The International Accounting Standards Board (IASB) and Financial Accounting Standards Board (FASB) share a vision of a single set of high-quality global accounting standards and are working on a joint project on financial statement presentation and a movement towards fair-value accounting. Following an earlier article in the Financial Times (FTfm supplement), Mr. Raghu Mandagolathur, president of CFA Kuwait, and Mr. Stephen M. Horan, head of private wealth and investor education at CFA Institute, discuss the role of fair value accounting in the current market environment.
While valuation is a global theme, it is has secured a great deal of recent interest in the GCC region given the stress companies in the region have faced over the last two years. The region’s stock markets still suffer from high volatility and speculation primarily due to stakeholder’s inability to assess the impact of changing asset values. Fair value accounting would enable regional companies to reduce overall borrowing cost as lenders/investors will be in a better position to assess the risks better. However, it won’t solve everything especially challenges related to valuing illiquid assets. GCC companies and lenders would still have to deal with the issue of “hard to value” assets. Central banks in the region have been proactive in some cases in enforcing fair value requirements. However, regulatory coordination among various GCC central banks on this extremely important aspect will be highly welcome.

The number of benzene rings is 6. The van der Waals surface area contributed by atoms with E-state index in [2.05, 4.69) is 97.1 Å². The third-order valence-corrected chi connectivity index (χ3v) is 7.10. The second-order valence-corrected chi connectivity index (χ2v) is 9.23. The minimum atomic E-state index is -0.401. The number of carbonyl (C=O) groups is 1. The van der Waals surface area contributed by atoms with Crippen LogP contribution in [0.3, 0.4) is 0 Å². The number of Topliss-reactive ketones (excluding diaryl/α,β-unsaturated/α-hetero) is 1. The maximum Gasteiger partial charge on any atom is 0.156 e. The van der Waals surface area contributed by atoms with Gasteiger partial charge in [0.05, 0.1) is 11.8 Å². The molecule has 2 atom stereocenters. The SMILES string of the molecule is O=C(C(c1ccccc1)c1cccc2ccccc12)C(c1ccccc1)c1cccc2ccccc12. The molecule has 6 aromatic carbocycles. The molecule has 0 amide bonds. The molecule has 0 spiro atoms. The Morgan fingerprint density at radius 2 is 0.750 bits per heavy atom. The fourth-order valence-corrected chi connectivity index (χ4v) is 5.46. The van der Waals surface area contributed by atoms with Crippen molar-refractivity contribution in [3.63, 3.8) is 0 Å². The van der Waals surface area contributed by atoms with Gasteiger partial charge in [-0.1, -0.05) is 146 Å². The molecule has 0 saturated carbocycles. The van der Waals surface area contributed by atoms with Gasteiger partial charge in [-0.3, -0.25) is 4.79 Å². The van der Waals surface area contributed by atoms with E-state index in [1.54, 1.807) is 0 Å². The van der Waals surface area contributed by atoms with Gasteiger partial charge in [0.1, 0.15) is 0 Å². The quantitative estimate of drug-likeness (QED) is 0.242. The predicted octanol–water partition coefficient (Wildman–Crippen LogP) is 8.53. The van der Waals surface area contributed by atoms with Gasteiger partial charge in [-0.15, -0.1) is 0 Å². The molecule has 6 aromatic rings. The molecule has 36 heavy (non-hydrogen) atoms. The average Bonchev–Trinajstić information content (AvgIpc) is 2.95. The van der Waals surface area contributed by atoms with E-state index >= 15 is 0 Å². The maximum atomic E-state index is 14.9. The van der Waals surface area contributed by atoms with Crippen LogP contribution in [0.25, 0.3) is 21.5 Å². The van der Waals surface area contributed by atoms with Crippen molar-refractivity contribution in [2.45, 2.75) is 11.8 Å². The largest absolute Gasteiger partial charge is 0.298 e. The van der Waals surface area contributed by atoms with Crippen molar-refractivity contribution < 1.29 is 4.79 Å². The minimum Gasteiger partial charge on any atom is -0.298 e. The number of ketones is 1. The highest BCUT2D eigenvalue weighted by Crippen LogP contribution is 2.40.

Q: What are the benefits of fair value accounting?
Fair value accounting is intended to reflect in reported financial statements the essential economic, market-based information related to a firm’s activities. It can provide early warnings of changes in a firm’s financial position by continuously reflecting the changing value of its assets and liabilities, and thereby provide a more accurate picture of firm risk than historical cost accounting, which can obscure and defer recognition of economic realities.
Q: Why switch from historical cost accounting?
A historical cost regime can provide managers an option to realize gains when asset values increase but to conceal losses when asset values drop. This flexibility can encourage managers to undertake speculative projects knowing that historical cost puts a floor on their reported losses. Although recording impaired assets at the lesser of their original cost or their current market value as dictated by traditional rules mitigates this incentive, adherence to this rule depends on management judgment.
Moreover, managers may have an incentive to pursue excess leverage or hidden risks because historical cost accounting artificially smoothes results. Ironically, the incentive to take on more risk than is justified by the economics can result in turmoil like we are currently experiencing in credit markets.
Q: Why do stakeholders prefer one over the other?
Corporate managers tend to prefer historical cost accounting, believing that the fundamental role of accounting is to provide a verifiable record of historical transactions. It tends to stabilize reported earnings over time, which may also smooth out a manager’s incentive-based compensation. Corporate managers believe that historical cost reduces market volatility and that fair value information is costly to obtain.
Investors, on the other hand, tend to value accounting information that reflects underlying economic conditions. According to a recent survey of CFA Institute members, 79% of respondents believe that fair value accounting improves transparency of financial institutions while 74% believe that it improves market integrity.